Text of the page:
This week we Lectio the Liturgy with the Collect for the Sixth Sunday of Easter. In the prayer this week, I found a key to the open the mystery of the Mass.
Grant, almighty God, that we may celebrate with heartfelt devotion these days of joy, which we keep in honor of the risen Lord, and that what we relive in remembrance we may always hold to in what we do. Through our Lord Jesus Christ, your Son, who lives and reigns with you in the unity of the Holy Spirit, God, for ever and ever.
What is the key? Relive in remembrance.
The prayer asks that we may celebrate with heartfelt devotion, or diligent affection, these days of Easter, which we keep in honor of the risen Lord.
We observe and celebrate the season of Easter, the highest Feast of the Church, because it is the greatest gift ever given to mankind. Without the life, death, and resurrection of Jesus, we have no forgiveness of sin and eternal life in heaven.
Jesus commands us to relive in remembrance, or remember his sacrifice, in Luke 22. There we read the story of the Last Supper, “Then he took the bread, said the blessing, broke it, and gave it to them, saying, ‘This is my body, which will be given for you; do this in memory of me.’”
In Jewish tradition, to remember isn’t just to think back and remember that it was a nice day and the cake looked good. To Jewish people, even today, to remember means to re-live, to put yourself in that place in time, to be present to that event, no matter when it was.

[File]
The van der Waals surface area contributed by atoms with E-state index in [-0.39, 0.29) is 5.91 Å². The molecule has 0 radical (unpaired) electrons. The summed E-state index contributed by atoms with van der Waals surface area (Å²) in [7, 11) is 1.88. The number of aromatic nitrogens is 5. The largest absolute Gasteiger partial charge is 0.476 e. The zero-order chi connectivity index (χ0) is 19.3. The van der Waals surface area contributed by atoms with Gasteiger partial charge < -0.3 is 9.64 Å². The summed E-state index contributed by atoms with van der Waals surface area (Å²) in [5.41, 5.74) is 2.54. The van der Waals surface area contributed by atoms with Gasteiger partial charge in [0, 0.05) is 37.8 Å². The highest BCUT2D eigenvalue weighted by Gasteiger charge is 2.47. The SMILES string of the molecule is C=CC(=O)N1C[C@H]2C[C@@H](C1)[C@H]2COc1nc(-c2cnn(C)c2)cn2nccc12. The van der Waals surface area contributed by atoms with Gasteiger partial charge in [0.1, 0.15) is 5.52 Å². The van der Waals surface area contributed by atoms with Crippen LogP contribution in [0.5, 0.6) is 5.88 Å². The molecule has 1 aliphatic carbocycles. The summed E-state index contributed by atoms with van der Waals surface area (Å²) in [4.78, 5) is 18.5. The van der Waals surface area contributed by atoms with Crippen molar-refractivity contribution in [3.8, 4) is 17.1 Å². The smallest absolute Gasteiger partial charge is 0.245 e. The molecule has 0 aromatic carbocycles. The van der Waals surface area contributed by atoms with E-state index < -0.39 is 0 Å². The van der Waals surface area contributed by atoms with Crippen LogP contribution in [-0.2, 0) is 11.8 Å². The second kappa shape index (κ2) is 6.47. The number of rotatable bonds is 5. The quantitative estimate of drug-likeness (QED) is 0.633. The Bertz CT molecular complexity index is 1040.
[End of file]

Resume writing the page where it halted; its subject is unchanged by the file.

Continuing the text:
To relive, to become present to his sacrifice, is what Jesus wants us to do at the Mass. It’s so important to Him that he celebrated mass the on the same day he rose from the dead.
In Luke 24, we learn that after the Resurrection, Jesus came upon a couple of disciples walking on the road to Emmaus. It grew late and they invited him to stay with them. Verse 30 reads, “And it happened that, while he was with them at table, he took bread, said the blessing, broke it, and gave it to them.”
Perhaps the best part of the Emmaus story comes in Luke 24:35, when the disciples rush back to Jerusalem, tell the others their story and how “he was made known to them in the breaking of the bread.” Today He is still made known to us in the breaking of the bread.
St. Augustine wrote that the memory isn’t just about storing past events, or keeping information about physical things or feelings, or emotions. Even animals have a memory, however, the mind and memory given to mankind is what makes us in God’s likeness. That is where we encounter God.
When we truly hold on to what we experience at Mass, it will not only be us, but the world around us that will never be the same.
Thank you for praying with me,